War veteran and father of Peter and Laust Thoger Jensen played by Lars Mikkelson

TVBBC hopes latest Danish import will spell success

Arts and Entertainment
Carey Mulligan in Far From The Madding Crowd
FilmCarey Mulligan’s Bathsheba would fit in better in The Hunger Games
Arts and Entertainment
Pandas-on-heat: Mary Ramsden's contribution is intended to evoke the compound the beasts smear around their habitat
Iart'm Here But You've Gone exhibition has invited artists to produce perfumes
Have you tried new the Independent Digital Edition apps?
Arts and Entertainment

ebooksNow available in paperback
Arts and Entertainment

  • Get to the point
Latest stories from i100
Have you tried new the Independent Digital Edition apps?

ES Rentals

    Independent Dating

    By clicking 'Search' you
    are agreeing to our
    Terms of Use.

    Fishing for votes with Nigel Farage: The Ukip leader shows how he can work an audience as he casts his line to the disaffected of Grimsby

    Fishing is on Nigel Farage's mind

    Ukip leader casts a line to the disaffected
    Who is bombing whom in the Middle East? It's amazing they don't all hit each other

    Who is bombing whom in the Middle East?

    Robert Fisk untangles the countries and factions
    China's influence on fashion: At the top of the game both creatively and commercially

    China's influence on fashion

    At the top of the game both creatively and commercially
    Lord O’Donnell: Former cabinet secretary on the election and life away from the levers of power

    The man known as GOD has a reputation for getting the job done

    Lord O'Donnell's three principles of rule
    Rainbow shades: It's all bright on the night

    Rainbow shades

    It's all bright on the night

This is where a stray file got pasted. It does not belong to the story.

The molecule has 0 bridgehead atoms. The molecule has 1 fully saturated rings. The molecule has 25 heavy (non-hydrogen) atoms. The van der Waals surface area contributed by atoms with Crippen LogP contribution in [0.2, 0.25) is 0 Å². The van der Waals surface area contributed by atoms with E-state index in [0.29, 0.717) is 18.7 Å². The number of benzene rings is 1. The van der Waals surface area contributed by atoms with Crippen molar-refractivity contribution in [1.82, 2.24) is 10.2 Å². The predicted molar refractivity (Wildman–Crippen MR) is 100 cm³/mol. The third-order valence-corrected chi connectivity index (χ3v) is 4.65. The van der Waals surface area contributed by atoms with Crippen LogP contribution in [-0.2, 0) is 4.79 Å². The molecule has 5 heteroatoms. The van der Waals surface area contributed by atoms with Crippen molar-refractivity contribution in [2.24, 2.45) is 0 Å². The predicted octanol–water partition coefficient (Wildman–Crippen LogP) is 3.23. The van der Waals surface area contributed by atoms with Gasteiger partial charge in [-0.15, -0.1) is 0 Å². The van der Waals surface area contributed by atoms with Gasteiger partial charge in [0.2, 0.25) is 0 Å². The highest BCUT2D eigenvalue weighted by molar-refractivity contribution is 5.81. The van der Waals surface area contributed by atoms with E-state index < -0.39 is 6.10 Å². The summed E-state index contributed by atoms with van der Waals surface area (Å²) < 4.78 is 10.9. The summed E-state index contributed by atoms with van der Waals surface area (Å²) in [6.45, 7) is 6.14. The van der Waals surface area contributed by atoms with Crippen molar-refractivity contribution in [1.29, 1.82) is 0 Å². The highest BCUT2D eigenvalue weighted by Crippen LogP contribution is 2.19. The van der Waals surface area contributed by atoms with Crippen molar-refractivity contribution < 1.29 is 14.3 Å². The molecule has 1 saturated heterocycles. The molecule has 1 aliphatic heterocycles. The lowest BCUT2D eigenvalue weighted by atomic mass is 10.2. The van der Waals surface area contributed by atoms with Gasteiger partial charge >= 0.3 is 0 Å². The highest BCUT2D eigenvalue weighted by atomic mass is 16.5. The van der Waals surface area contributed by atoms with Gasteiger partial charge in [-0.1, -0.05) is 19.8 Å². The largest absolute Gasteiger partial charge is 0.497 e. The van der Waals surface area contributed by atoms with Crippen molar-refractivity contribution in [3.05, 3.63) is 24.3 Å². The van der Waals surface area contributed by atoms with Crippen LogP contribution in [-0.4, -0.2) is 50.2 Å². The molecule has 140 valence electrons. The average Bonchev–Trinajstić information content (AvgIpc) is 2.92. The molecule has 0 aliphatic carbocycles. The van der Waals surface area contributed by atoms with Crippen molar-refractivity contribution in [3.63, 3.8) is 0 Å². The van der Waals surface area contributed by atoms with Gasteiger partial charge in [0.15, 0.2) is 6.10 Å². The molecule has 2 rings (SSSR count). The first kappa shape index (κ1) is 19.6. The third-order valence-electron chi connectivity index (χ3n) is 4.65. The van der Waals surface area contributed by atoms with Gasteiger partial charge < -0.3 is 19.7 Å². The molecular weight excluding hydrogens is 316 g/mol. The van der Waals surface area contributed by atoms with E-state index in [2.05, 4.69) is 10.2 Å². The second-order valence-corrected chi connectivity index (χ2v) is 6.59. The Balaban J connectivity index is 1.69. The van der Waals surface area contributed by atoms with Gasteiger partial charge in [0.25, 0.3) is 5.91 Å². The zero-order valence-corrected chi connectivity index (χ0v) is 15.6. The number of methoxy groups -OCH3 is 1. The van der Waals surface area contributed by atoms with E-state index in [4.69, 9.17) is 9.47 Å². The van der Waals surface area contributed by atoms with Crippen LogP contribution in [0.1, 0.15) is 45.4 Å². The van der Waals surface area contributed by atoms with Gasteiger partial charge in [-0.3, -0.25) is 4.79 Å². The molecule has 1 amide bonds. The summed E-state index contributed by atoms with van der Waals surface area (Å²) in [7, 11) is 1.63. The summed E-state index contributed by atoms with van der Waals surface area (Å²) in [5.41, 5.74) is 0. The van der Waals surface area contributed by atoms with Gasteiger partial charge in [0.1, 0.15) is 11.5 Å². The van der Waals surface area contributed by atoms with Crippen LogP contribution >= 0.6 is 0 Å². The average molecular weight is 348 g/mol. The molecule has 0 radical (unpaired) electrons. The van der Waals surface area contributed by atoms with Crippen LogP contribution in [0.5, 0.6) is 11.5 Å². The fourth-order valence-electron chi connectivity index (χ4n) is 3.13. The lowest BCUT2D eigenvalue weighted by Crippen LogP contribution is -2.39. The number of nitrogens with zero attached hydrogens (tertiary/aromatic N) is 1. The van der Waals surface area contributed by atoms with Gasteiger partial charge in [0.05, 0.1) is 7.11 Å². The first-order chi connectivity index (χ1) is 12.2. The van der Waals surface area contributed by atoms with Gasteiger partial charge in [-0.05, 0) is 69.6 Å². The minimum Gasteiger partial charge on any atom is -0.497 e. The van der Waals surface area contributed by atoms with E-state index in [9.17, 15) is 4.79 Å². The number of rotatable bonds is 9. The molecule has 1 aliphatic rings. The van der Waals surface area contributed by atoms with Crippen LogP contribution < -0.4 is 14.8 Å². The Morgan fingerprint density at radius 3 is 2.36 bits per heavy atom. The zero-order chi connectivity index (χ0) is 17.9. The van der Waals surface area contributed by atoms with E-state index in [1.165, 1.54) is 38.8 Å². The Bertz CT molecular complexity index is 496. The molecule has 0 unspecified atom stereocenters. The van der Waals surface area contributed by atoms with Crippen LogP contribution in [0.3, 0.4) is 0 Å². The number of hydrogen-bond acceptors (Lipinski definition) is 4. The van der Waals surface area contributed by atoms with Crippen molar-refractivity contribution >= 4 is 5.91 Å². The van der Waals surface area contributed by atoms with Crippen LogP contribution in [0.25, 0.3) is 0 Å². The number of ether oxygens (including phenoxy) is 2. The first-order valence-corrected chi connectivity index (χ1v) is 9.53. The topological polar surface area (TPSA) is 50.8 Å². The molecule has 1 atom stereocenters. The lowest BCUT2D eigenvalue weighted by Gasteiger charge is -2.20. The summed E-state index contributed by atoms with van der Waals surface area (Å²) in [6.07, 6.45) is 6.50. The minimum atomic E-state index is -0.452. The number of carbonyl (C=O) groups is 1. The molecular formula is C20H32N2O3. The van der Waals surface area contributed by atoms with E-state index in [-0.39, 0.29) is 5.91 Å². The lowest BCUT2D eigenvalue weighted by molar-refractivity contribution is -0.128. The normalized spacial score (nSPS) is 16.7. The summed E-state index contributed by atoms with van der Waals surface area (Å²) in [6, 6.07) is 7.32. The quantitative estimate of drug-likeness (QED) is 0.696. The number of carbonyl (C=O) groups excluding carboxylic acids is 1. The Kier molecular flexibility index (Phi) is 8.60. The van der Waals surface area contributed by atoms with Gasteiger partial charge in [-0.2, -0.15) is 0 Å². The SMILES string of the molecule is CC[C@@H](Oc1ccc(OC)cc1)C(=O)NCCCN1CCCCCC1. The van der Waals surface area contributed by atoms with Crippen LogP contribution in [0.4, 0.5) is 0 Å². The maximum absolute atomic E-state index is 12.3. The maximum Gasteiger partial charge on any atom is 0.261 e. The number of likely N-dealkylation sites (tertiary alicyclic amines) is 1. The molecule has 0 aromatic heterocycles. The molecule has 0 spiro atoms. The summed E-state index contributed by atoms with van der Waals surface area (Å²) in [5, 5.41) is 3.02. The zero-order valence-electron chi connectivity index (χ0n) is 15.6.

'It was first time I had ever tasted chocolate. I kept a piece, and when Amsterdam was liberated, I gave it to the first Allied soldier I saw'

    Bread from heaven

    Dutch survivors thank RAF for World War II drop that saved millions
    Britain will be 'run for the wealthy and powerful' if Tories retain power - Labour

    How 'the Axe' helped Labour

    UK will be 'run for the wealthy and powerful' if Tories retain power
    Rare and exclusive video shows the horrific price paid by activists for challenging the rule of jihadist extremists in Syria

    The price to be paid for challenging the rule of extremists

    A revolution now 'consuming its own children'
    Welcome to the world of Megagames

    Welcome to the world of Megagames

    300 players take part in Watch the Skies! board game in London
    'Nymphomaniac' actress reveals what it was really like to star in one of the most explicit films ever

    Charlotte Gainsbourg on 'Nymphomaniac'

    Starring in one of the most explicit films ever
    Robert Fisk in Abu Dhabi: The Emirates' out-of-sight migrant workers helping to build the dream projects of its rulers

    Robert Fisk in Abu Dhabi

    The Emirates' out-of-sight migrant workers helping to build the dream projects of its rulers
    Vince Cable interview: Charging fees for employment tribunals was 'a very bad move'

    Vince Cable exclusive interview

    Charging fees for employment tribunals was 'a very bad move'
    Iwan Rheon interview: Game of Thrones star returns to his Welsh roots to record debut album

    Iwan Rheon is returning to his Welsh roots

    Rheon is best known for his role as the Bastard of Bolton. It's gruelling playing a sadistic torturer, he tells Craig McLean, but it hasn't stopped him recording an album of Welsh psychedelia
    Russell Brand's interview with Ed Miliband has got everyone talking about The Trews

    Everyone is talking about The Trews

    Russell Brand's 'true news' videos attract millions of viewers. But today's 'Milibrand' interview introduced his resolutely amateurish style to a whole new crowd
    Morne Hardenberg interview: Cameraman for BBC's upcoming show Shark on filming the ocean's most dangerous predator

    It's time for my close-up

    Meet the man who films great whites for a living